Expert Explains Pothole Problem | NECN
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Expert Explains Pothole Problem



    Dr. Amit Bhasin of the University of Texas at Austin says inconsistent temperatures after heavy snowfall have amplified the process that causes potholes to form. (Published Friday, March 6, 2015)

    Through an extremely snowy winter, New England has been dealing with serious roof concerns, parking problems and countless other issues. But as the snow melts away, a new worry arises - potholes on the roads.

    Massachusetts has already reported thousands of potholes that are still unfixed or in the process of being filled.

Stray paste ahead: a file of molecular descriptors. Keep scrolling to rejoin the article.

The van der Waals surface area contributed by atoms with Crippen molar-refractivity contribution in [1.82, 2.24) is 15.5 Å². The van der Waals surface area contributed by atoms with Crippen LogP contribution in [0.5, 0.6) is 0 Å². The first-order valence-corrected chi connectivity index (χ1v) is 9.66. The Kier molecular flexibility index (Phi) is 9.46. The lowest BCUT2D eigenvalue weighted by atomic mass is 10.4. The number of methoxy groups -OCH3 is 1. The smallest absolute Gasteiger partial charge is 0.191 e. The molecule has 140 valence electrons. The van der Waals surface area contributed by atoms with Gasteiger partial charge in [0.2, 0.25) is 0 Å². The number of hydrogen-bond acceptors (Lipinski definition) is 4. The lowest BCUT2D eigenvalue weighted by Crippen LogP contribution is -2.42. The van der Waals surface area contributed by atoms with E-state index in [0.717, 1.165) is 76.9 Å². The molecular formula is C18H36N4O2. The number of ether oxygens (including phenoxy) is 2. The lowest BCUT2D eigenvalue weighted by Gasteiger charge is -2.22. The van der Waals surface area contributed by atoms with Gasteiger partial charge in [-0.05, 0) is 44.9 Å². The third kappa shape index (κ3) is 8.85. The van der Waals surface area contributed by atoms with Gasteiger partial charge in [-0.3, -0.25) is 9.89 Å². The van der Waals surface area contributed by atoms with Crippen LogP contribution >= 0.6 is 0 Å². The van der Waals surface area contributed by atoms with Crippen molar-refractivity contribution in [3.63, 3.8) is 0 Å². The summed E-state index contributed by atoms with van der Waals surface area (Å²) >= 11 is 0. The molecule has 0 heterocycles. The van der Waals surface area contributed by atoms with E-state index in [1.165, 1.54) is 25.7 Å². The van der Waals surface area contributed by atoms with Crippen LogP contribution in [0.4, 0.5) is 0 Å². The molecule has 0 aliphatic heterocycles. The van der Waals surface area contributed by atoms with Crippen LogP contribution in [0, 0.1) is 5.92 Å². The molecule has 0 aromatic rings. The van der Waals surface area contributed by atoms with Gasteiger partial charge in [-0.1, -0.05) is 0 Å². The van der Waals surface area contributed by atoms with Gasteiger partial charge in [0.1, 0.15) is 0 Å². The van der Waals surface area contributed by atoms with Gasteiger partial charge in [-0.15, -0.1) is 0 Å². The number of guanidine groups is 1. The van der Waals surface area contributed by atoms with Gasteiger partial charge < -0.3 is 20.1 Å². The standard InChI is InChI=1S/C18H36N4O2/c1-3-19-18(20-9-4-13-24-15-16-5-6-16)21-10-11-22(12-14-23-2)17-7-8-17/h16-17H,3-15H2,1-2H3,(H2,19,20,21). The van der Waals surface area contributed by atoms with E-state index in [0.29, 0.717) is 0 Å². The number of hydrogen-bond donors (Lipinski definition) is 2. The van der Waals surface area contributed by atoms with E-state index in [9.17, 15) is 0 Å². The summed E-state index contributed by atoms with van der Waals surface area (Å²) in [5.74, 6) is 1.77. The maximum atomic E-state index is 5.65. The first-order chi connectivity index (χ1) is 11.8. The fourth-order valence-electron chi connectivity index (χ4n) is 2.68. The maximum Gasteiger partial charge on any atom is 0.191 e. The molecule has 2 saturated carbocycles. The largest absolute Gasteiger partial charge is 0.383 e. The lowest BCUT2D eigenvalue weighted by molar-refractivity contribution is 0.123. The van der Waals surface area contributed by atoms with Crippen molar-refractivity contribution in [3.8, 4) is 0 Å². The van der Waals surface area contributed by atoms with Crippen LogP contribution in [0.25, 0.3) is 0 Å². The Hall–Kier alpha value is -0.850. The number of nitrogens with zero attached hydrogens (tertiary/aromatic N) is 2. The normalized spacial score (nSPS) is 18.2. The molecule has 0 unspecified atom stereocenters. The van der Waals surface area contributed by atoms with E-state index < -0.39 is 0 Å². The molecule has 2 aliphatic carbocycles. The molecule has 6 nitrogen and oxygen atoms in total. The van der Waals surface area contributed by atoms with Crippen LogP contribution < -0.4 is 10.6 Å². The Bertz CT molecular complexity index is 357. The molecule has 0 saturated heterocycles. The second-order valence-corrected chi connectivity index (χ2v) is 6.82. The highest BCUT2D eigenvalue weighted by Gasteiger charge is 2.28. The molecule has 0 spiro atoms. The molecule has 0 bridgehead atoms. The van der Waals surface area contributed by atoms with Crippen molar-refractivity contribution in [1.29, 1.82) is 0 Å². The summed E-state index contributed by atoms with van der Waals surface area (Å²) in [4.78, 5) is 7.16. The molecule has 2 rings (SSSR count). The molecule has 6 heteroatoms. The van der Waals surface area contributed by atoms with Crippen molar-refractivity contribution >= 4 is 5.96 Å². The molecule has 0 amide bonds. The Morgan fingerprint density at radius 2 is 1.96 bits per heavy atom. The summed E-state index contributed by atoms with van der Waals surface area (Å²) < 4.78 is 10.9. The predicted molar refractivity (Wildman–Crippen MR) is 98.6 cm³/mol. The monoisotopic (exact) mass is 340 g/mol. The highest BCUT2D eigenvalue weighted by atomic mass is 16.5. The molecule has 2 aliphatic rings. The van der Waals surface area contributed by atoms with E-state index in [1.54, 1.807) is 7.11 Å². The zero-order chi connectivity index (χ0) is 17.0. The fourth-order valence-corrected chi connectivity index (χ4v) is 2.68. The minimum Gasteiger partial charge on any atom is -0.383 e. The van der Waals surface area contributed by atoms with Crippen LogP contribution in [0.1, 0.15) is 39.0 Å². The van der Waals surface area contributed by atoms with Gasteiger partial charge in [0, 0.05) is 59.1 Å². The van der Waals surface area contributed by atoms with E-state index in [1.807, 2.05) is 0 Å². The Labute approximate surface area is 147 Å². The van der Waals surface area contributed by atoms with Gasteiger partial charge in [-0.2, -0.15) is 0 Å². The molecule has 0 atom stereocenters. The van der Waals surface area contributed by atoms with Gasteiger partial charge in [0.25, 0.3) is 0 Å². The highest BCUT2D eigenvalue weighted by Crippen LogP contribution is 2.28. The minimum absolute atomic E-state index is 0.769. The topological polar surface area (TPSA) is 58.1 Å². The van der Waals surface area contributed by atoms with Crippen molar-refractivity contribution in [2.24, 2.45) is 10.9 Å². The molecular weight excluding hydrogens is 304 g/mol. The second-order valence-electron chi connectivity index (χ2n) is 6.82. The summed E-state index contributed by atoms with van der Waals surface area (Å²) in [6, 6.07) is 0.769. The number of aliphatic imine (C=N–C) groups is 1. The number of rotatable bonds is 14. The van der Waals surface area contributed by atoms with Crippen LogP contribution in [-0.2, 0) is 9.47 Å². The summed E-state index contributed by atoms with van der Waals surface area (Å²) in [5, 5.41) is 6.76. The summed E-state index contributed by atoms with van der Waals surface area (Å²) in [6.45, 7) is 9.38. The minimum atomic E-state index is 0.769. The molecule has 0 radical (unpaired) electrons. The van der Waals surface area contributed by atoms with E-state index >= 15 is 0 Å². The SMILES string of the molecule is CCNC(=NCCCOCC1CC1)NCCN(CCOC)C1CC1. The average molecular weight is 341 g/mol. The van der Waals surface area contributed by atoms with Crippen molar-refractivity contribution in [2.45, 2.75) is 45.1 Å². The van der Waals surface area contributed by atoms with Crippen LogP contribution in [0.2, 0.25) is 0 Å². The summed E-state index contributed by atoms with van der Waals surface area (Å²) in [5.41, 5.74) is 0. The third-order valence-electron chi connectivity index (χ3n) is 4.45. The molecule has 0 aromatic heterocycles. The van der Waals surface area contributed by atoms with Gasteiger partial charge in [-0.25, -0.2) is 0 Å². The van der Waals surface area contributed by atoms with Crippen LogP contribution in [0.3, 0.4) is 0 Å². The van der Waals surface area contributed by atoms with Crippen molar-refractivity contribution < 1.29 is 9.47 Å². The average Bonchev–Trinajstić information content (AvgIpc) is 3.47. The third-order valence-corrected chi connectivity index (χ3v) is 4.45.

But what causes this problem?

    Dr. Amit Bhasin, a professor at the University of Texas at Austin, explained to necn that water from ice and snow slowly gets into cracks in older pavement and expands, causing chunks of asphalt to dislodge.

    "More water gets in and this whole process becomes amplified over time," said Bhasin. "After water gets in and it freezes, then of course, it also turns into ice and expands. And when that happens, these cracks grow much larger at a much faster rate."

    Bhasin said that the inconsistent temperatures expected to fluctuate above and below freezing this weekend could make a bad problem even worse.

    "Last year, we set a record for filling potholes. We're going to do the same this year," said Boston Mayor Marty Walsh. "We've been able to attack a lot of potholes this week, but there's still an awful lot out there, so I encourage people to be very careful as you're driving out there."

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